The impact of trypanosomosis on animal and human health and the economy is enormous, thereby necessitating continuous research for better ways of eradicating the disease [19]. In order to tackle the lingering problems associated with the chemotherapy of African trypanosomosis, in recent years, scientists have focused their attention towards the search for effective ethno-botanical treatment for the disease [12, 19]. Consequently, many African medicinal plants were discovered to have some anti-trypanosomal activities [12] including A. digitata [20], and to the best of our knowledge there are no reports on the oxidative effect of the extract of fruit pulp of A. digitata following trypanosome infection. This study investigates the effects of aqueous extract of fruit pulp of A. digitata on the in vivo antioxidant defense system of the liver and kidney of Albino rats infected with T. b. brucei.

Materials and methods

Plant material

The fruit of A. digitata were harvested from the tree at the back of the Department of Parasitology and Entomology, Ahmadu Bello University, Zaria. The fruit pulp was harvested dried from the tree and the pod was broken and the pulp was removed from the seed and stored until needed.

Preparation of aqueous extract of A. digitata

Two hundred and eighty grams of the dried pulp of A. digitata was placed in a conical flask and seven liters of distilled water was added and left to stand for 72 h. The mixture was then filtered using 850 nm and 150 nm pore size sieves, respectively. The third stage of filtration was done using Whatman filter paper no.1 and cotton wool was put in the filter paper to get a pure solution. It was then frozen and dried using freeze-drying machine.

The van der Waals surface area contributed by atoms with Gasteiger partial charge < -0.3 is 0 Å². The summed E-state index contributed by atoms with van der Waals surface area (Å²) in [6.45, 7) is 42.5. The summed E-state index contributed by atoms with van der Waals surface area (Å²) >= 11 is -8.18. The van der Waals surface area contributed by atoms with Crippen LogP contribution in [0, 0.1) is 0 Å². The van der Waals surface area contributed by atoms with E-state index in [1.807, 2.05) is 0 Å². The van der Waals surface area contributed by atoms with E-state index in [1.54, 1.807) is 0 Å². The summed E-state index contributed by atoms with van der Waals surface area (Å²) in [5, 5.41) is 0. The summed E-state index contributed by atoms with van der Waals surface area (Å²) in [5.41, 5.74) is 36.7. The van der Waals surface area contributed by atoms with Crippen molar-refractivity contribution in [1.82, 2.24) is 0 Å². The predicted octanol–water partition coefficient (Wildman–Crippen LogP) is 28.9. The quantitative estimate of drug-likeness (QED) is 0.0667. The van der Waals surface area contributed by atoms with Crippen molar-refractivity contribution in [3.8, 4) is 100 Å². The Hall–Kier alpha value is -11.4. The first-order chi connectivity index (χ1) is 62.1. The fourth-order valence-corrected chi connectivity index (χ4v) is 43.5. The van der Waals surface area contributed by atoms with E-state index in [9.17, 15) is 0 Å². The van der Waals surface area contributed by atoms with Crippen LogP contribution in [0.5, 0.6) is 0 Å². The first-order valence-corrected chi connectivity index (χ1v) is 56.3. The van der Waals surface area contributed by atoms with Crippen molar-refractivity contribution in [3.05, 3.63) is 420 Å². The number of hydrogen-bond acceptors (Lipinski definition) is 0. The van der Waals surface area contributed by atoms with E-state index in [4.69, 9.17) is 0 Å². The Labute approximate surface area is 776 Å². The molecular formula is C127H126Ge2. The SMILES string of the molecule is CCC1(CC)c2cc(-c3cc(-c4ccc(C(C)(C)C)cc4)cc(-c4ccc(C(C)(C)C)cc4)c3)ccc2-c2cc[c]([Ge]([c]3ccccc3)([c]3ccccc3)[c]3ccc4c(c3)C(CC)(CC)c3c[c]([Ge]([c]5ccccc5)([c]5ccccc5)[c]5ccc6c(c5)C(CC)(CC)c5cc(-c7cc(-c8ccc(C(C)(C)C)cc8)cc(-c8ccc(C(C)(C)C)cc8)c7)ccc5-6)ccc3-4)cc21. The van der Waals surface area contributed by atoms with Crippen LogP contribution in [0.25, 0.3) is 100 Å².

Preliminary phytochemical screening

Phytochemical analysis of the fruit pulp of A. digitata was performed according to the methods described by Sofowora [21] and Evans [22].

Ferric chloride test was used to test for tannins. About 0.5 g of the dried aqueous extract was diluted with distilled water in a ratio of 1:4 and few drops of 10% ferric chloride solution were added. A blue or green colour indicated the presence of tannins.

To test for saponins, about 0.5 g of the dried aqueous extract was boiled. The mixture was filtered and 2.5 ml of the filtrate was added to 10 ml of distilled water in a test tube. The test tube was corked and shaken vigorously for about 30 s, and then it was allowed to stand for half an hour. A honey comb forth was an indicator of the presence of saponins.